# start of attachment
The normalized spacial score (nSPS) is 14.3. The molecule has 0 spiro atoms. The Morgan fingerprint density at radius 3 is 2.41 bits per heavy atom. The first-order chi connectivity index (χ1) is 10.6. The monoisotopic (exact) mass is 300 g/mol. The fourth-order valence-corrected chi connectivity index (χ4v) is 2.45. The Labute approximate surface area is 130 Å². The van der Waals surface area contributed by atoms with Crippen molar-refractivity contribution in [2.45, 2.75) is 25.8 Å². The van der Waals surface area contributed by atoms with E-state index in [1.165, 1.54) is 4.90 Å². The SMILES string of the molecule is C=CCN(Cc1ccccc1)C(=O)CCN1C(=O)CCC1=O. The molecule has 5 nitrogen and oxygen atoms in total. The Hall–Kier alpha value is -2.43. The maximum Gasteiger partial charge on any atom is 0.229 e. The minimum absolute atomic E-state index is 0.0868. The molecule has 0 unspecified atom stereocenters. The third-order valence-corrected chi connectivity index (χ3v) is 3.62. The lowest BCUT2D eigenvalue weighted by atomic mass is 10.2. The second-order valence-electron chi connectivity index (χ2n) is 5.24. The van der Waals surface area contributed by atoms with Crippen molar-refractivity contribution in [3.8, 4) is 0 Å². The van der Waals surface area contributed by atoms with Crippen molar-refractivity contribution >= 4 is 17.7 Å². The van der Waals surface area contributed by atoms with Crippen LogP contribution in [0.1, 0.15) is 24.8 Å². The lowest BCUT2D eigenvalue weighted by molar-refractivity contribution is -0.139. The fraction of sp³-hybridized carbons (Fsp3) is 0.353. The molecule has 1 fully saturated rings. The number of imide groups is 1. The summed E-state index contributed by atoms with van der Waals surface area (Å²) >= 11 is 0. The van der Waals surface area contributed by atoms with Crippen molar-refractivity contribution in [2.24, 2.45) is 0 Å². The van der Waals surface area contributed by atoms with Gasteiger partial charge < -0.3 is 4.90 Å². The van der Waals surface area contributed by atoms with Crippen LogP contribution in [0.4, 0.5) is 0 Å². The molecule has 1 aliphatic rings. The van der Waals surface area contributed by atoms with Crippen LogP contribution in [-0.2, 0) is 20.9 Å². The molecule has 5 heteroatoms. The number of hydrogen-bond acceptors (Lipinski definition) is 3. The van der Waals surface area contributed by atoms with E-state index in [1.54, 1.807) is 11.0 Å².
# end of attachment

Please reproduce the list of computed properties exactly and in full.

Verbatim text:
The normalized spacial score (nSPS) is 14.3. The molecule has 0 spiro atoms. The Morgan fingerprint density at radius 3 is 2.41 bits per heavy atom. The first-order chi connectivity index (χ1) is 10.6. The monoisotopic (exact) mass is 300 g/mol. The fourth-order valence-corrected chi connectivity index (χ4v) is 2.45. The Labute approximate surface area is 130 Å². The van der Waals surface area contributed by atoms with Crippen molar-refractivity contribution in [2.45, 2.75) is 25.8 Å². The van der Waals surface area contributed by atoms with E-state index in [1.165, 1.54) is 4.90 Å². The SMILES string of the molecule is C=CCN(Cc1ccccc1)C(=O)CCN1C(=O)CCC1=O. The molecule has 5 nitrogen and oxygen atoms in total. The Hall–Kier alpha value is -2.43. The maximum Gasteiger partial charge on any atom is 0.229 e. The minimum absolute atomic E-state index is 0.0868. The molecule has 0 unspecified atom stereocenters. The third-order valence-corrected chi connectivity index (χ3v) is 3.62. The lowest BCUT2D eigenvalue weighted by atomic mass is 10.2. The second-order valence-electron chi connectivity index (χ2n) is 5.24. The van der Waals surface area contributed by atoms with Crippen molar-refractivity contribution in [3.8, 4) is 0 Å². The van der Waals surface area contributed by atoms with Crippen molar-refractivity contribution >= 4 is 17.7 Å². The van der Waals surface area contributed by atoms with Crippen LogP contribution in [0.1, 0.15) is 24.8 Å². The lowest BCUT2D eigenvalue weighted by molar-refractivity contribution is -0.139. The fraction of sp³-hybridized carbons (Fsp3) is 0.353. The molecule has 1 fully saturated rings. The number of imide groups is 1. The summed E-state index contributed by atoms with van der Waals surface area (Å²) >= 11 is 0. The van der Waals surface area contributed by atoms with Crippen molar-refractivity contribution in [2.24, 2.45) is 0 Å². The van der Waals surface area contributed by atoms with Gasteiger partial charge < -0.3 is 4.90 Å². The van der Waals surface area contributed by atoms with Crippen LogP contribution in [0.4, 0.5) is 0 Å². The molecule has 1 aliphatic rings. The van der Waals surface area contributed by atoms with Crippen LogP contribution in [-0.2, 0) is 20.9 Å². The molecule has 5 heteroatoms. The number of hydrogen-bond acceptors (Lipinski definition) is 3. The van der Waals surface area contributed by atoms with E-state index in [1.54, 1.807) is 11.0 Å².